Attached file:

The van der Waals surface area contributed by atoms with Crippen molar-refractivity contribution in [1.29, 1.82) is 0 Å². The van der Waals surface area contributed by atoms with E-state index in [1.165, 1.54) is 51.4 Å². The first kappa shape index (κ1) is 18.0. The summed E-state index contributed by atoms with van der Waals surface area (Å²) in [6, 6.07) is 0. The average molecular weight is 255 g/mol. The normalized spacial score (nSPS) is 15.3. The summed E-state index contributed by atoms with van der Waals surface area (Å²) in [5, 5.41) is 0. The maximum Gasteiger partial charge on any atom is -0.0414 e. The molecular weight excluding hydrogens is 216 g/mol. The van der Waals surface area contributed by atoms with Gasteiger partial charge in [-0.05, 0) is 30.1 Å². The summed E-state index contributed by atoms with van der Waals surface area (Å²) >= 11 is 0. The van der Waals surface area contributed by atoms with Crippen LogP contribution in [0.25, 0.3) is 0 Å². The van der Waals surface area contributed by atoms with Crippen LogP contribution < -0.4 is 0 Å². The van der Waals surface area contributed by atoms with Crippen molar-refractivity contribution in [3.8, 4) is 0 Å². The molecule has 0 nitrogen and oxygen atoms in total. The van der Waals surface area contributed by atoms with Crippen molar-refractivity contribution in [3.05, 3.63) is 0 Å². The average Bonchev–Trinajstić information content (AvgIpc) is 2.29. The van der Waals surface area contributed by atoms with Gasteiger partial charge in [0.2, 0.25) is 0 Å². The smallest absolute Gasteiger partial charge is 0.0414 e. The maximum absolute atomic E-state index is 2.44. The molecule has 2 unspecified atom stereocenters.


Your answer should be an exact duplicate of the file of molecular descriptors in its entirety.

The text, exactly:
The van der Waals surface area contributed by atoms with Crippen molar-refractivity contribution in [1.29, 1.82) is 0 Å². The van der Waals surface area contributed by atoms with E-state index in [1.165, 1.54) is 51.4 Å². The first kappa shape index (κ1) is 18.0. The summed E-state index contributed by atoms with van der Waals surface area (Å²) in [6, 6.07) is 0. The average molecular weight is 255 g/mol. The normalized spacial score (nSPS) is 15.3. The summed E-state index contributed by atoms with van der Waals surface area (Å²) in [5, 5.41) is 0. The maximum Gasteiger partial charge on any atom is -0.0414 e. The molecular weight excluding hydrogens is 216 g/mol. The van der Waals surface area contributed by atoms with Gasteiger partial charge in [-0.05, 0) is 30.1 Å². The summed E-state index contributed by atoms with van der Waals surface area (Å²) >= 11 is 0. The van der Waals surface area contributed by atoms with Crippen LogP contribution in [0.25, 0.3) is 0 Å². The van der Waals surface area contributed by atoms with Crippen LogP contribution < -0.4 is 0 Å². The van der Waals surface area contributed by atoms with Crippen molar-refractivity contribution in [3.8, 4) is 0 Å². The molecule has 0 nitrogen and oxygen atoms in total. The van der Waals surface area contributed by atoms with Crippen molar-refractivity contribution in [3.05, 3.63) is 0 Å². The average Bonchev–Trinajstić information content (AvgIpc) is 2.29. The van der Waals surface area contributed by atoms with Gasteiger partial charge in [0.2, 0.25) is 0 Å². The smallest absolute Gasteiger partial charge is 0.0414 e. The maximum absolute atomic E-state index is 2.44. The molecule has 2 unspecified atom stereocenters.